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10 Must Reads for the CRE Industry Today (September 3, 2019)

Brokers in New York City are still charging hundreds of dollars in “processing and application fees” for apartment rentals, reports The New York Times. Lego plans a global expansion, according to CNBC. These are among today’s must reads from around the commercial real estate industry.

  1. $500 to Apply for an Apartment? So Much for the $20 Cap “Within a few days of beginning her apartment hunt this summer, Natalie Miscolta-Cameron got lucky: She found a one-bedroom walk-up she could afford on East 96th Street in Manhattan. But she was surprised when the landlord’s broker asked her to pay a $100 application fee, followed by a $400 ‘processing fee,’ even though such upfront fees had been capped at $20 as a result of new rent laws passed by state lawmakers in June.” (The New York Times)
  2. Overseas Investors Unload U.S. Real Estate “A strong appetite among foreign investors for office buildings, apartments, malls and other real estate has in part fueled the long-running bull market in U.S. commercial property. Now, amid a maturing property market cycle and rising uncertainties in geopolitics and the global economy, foreign investors have sold more U.S. commercial real estate than they bought in a quarter for the first time since 2013. After years of amassing huge portfolios, investors from abroad sold $13.4 billion of property in the second quarter of 2019, according to data firm Real Capital Analytics.” (Wall Street Journal, subscription required)
  3. Glamping Has Come to NYC “Travel company Collective Retreats opened a luxury campground on Governors Island in New York Harbor, an eight-minute ferry ride from Manhattan, in July 2018 — and they just added an even more luxe type of accommodation. On a recent summer afternoon, I took the ferry out to the island to get a look at what it's like to go glamping in New York City.” (Business Insider)
  4. How a Trump Tax Break to Help Poor Communities Became a Windfall for the Rich “President Trump has portrayed America’s cities as wastelands, ravaged by crime and homelessness, infested by rats. But the Trump administration’s signature plan to lift them — a multibillion-dollar tax break that is supposed to help low-income areas — has fueled a wave of developments financed by and built for the wealthiest Americans. Among the early beneficiaries of the tax incentive are billionaire financiers like Leon Cooperman and business magnates like Sidney Kohl — and Mr. Trump’s family members and advisers.” (The New York Times)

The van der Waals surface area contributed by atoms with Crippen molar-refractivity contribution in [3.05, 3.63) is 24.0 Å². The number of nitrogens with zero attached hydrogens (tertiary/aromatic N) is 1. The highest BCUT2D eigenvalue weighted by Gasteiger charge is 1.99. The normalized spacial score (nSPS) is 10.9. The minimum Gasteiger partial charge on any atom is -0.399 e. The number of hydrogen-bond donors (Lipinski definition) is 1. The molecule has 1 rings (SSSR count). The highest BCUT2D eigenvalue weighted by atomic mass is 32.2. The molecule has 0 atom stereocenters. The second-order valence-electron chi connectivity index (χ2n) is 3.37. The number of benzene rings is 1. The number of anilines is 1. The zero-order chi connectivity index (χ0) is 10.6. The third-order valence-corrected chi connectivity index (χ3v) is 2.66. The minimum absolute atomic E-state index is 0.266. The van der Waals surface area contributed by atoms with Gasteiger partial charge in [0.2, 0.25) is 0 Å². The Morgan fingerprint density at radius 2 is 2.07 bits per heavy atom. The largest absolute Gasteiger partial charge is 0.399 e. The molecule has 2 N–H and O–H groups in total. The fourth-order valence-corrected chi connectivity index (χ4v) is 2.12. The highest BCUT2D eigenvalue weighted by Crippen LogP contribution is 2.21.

5. Lego Plots Global Expansion with Malls Hungry for New Stores “The Danish toymaker said Tuesday when it reported earnings the expansion includes a flagship store it’s planning to open in Amsterdam this December, along with about 80 new stores in China. The plan puts Lego on track to have more than 140 stores across 35 cities in China by the end of this year. It’s also set to open in Mumbai, India, early next year. The openings will bring Lego’s store tally to nearly 600 locations globally.” (CNBC)
  6. Miami Office Developers Step on the Gas “Like office-building developers in many U.S. cities, those in Miami have shown restraint during the financial recovery, adding new space at a modest pace. But now the Miami office-development engine is chugging into gear as developers hope to cash in on the rise in occupancy and rents over the past five years. Demand for space is being fueled by corporations expanding their Latin American trade operations, growing tech companies, law firms and high-earning newcomers escaping high-tax states.” (Wall Street Journal, subscription required)
  7. East Bay Tenants Face Eviction as Developer Converts Units to Affordable Housing “A San Francisco developer is turning apartments in the East Bay and North Bay into affordable housing that the area sorely needs. But as the company acquires the properties and renovates and readies the units, existing tenants whose income levels disqualify them for the new apartments are being pushed out. Reliant Group acquired properties in Hayward, Antioch, Hercules and Napa in March. The properties had a mix of market-rate units, rent-control apartments and affordable dwellings that in some cases were out of compliance.” (San Francisco Chronicle)
  8. Nearly 100 More Sears and Kmart Stores to Close, Including 2 Mass. Locations “Nearly 100 additional Kmart and Sears stores could close in December or sooner. The latest round of closures includes two locations in Massachusetts. The news comes just weeks after retailers announced 26 Sears and Kmart locations would close in October. Liquidation sales are expected to start in mid-September.” (CBS Boston)
  9. Landmark Lakewood Tower Gets a Top-to-Bottom Redo “Developers are pushing ahead with plans to redo a faded Lakewood high-rise into modern office space. Larkspur Capital recently purchased the seven-story former Faulkner Tower at 6220 Gaston Ave. near La Vista Drive. Built in 1967 for a savings and loan and office space, the almost 35,000-square-foot building has been considered a neighborhood eyesore.” (Dallas Morning News)
  10. EQ Office Sells Washington Asset for $231M “The Spanish multibillionaire behind Zara is plowing more money into U.S. real estate. An investment vehicle controlled by Amancio Ortega, founder of the Inditex retail empire, has acquired an office building neighboring the White House from Blackstone-owned EQ Office for $231.3 million, according to Yardi Matrix.” (Commercial Property Executive)
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